Former Sixers general manager Sam Hinkie is quite an individual.
Former Sixers general manager Sam Hinkie is quite an individual, and to write that sentence is to skip past a great deal of nuance, which Chris Ballard has expertly detailed in a lengthy profile for The Crossover this week.
Hinkie, who departed from Philadelphia in April as ownership transitioned the team’s leadership to Jerry and Bryan Colangelo, has spent his time away from the NBA learning voraciously and consuming a variety of information. And as it turns out, the man responsible for “The Process” that once guided the Sixers’ rebuild has become extremely efficient in doing that.
The problem with narratives is that they contain heroes and villains and protagonists and character arcs and redemption and vindication, all of which can overshadow or obscure fact and truth and reality. They derive, as Hinkie puts it, from “the lizard parts of our brains.” Which means they’re simplistic and, for a man who believes there are roughly 2,000 shades of gray, this is troubling.
The other problem with narratives is that, whether you like it or not, they are really, really powerful. An oft-cited study found that if you embed details in a story, it’s up to 22 times more likely to stick. Remember Cecil the Lion? Sure you do, because some dentist went and shot a beloved animal and suddenly we all cared about lion preservation. But if an organization had just put out the information—African lions are being killed at a distressing rate—it may never have pierced your awareness.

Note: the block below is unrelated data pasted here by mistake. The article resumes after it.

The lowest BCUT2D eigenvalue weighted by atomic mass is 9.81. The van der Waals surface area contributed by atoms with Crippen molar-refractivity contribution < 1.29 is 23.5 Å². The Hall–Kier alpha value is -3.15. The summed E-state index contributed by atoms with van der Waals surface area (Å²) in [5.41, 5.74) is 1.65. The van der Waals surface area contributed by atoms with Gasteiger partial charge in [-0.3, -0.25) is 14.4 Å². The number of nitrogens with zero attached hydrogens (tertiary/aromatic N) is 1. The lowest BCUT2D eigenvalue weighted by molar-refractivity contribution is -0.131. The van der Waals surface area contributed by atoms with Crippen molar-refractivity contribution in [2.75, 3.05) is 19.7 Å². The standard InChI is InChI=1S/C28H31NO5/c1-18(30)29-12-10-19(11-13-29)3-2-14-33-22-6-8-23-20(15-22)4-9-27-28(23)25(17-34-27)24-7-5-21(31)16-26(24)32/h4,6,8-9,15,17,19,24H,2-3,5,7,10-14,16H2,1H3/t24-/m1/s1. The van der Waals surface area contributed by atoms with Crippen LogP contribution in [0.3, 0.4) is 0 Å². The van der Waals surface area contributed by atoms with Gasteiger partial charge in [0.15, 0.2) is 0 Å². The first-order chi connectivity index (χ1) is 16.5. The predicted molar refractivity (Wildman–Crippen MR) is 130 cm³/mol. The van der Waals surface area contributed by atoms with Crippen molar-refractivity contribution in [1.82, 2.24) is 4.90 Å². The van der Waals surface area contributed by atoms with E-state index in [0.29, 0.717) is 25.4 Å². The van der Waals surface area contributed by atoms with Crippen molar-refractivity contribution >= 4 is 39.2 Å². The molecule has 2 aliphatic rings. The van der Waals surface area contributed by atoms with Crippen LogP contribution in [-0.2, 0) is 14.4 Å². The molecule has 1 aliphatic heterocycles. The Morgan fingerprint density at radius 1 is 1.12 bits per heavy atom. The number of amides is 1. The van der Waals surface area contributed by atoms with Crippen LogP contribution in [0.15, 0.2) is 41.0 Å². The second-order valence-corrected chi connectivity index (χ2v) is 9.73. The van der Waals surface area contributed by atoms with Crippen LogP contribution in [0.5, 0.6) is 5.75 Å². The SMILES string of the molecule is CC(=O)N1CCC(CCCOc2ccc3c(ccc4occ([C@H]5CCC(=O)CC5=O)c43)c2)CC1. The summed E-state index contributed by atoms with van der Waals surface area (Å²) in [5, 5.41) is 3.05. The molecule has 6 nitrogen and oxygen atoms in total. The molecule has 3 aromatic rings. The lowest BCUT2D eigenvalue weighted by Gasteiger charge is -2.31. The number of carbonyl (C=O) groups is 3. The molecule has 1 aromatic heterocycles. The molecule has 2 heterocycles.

Hinkie is aware of this phenomenon. “I’m superkeen on that topic,” he says, which is not surprising. Hinkie is superkeen on a lot of topics. This is a man who listens to books on 3X speed on Audible and curates his Pocket account the way some men once curated album collections, because if you really want to understand something there’s no better way than to spend six hours reading a book someone spent five years researching (density of information!). He espouses a growth mind-set and the ability to be a lifelong learner. (For this reason he’s a big fan of Steve Kerr.)
Read the full story, “Sam Hinkie 2.0: After The Process” here.